In the end, however well-organized one may be, changing the world is probably not compatible with maximizing one’s personal happiness. Musk acknowledges as much in a poignant passage from his speech at the recent meeting of the National Governors’ Association (near the end, in response to a question). People’s expectations of a superhero sometimes get “out of control,” and meeting them is “a pretty tall order,” Musk soberly says. “A lot of times it’s really not fun...a whole lot less fun than it may seem.” For a moment we see the man behind the Iron Man. “I really wouldn’t recommend anyone to start a car company. It’s not a recipe for happiness and freedom.”
Above: A look at how Elon Musk spends his time (Image: Quartz)
If anyone understands the sacrifices that Musk has made, it’s probably his ex-wife Justine Musk - she offered some interesting insights in a recent post on Quora. “Extreme success results from an extreme personality, and comes at the cost of many other things,” Ms. Musk writes. “Extreme success is different from what I suppose you could just consider ‘success,’ so know that you don’t have to be Richard [Branson] or Elon to be affluent and accomplished and maintain a great lifestyle. Your odds of happiness are better that way. But if you’re extreme, you must be what you are, which means that happiness is more or less beside the point.”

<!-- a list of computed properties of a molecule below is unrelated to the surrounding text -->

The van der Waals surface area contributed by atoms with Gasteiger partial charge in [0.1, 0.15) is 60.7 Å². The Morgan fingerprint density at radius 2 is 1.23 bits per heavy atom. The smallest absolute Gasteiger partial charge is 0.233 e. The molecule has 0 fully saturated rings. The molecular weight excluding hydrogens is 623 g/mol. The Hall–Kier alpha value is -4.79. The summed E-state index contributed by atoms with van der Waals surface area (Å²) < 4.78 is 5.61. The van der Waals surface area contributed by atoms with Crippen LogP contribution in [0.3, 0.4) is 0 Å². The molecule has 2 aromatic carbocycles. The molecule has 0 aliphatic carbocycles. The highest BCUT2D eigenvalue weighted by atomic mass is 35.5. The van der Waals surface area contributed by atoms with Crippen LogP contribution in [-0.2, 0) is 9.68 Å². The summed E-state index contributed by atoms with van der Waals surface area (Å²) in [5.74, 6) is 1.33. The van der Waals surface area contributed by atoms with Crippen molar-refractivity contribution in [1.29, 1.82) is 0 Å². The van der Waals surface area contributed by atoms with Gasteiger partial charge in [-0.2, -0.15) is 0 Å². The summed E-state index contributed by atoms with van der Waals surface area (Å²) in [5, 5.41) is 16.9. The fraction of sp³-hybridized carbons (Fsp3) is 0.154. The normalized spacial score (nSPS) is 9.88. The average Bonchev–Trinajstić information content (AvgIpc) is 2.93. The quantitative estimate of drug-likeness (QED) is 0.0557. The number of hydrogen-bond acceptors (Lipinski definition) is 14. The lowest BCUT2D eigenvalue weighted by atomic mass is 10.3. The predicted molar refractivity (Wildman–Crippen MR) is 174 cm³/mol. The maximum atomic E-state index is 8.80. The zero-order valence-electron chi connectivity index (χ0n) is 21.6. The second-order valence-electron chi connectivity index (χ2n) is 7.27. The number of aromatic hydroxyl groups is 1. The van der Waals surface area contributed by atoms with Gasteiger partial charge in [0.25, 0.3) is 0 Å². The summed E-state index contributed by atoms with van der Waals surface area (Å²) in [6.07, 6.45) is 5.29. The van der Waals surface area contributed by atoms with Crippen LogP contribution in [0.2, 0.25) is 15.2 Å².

As Justine sees it, those who attain “extreme success” are, quite simply, obsessed. They combine brilliance and talent with “an insane work ethic.” They tend to have “superhuman energy and stamina,” and can handle “a level of stress that would break most people.” They do not fear failure, or if they do, they keep going anyway. “They will experience heroic, spectacular, humiliating, very public failure but find a way to reframe until it isn’t failure at all. When they fail in ways that other people won’t, they learn things that other people don’t and never will.”
While following Elon Musk’s advice may make you a better businessman, it won’t make you become like him. “Don’t follow a pre-existing path, and don’t look to imitate your role models,” says Justine. “Extreme success is not like other kinds of success; what has worked for someone else probably won’t work for you. They are individuals with bold points of view who exploit their very particular set of unique and particular strengths. They are unconventional, and one reason they become the entrepreneurs they become is because they can’t or don’t or won’t fit into the structures and routines of corporate life.”
Above: A behind-the-scenes look at Elon Musk's demanding work schedule (Youtube: Complex Hustle)
Still think you have what it takes to become a super-entrepreneur like Elon Musk? Then stop reading articles like this and get out there and start doing. Justine Musk concludes her essay by noting that the super-successful are unlikely to spend their priceless time surfing the web.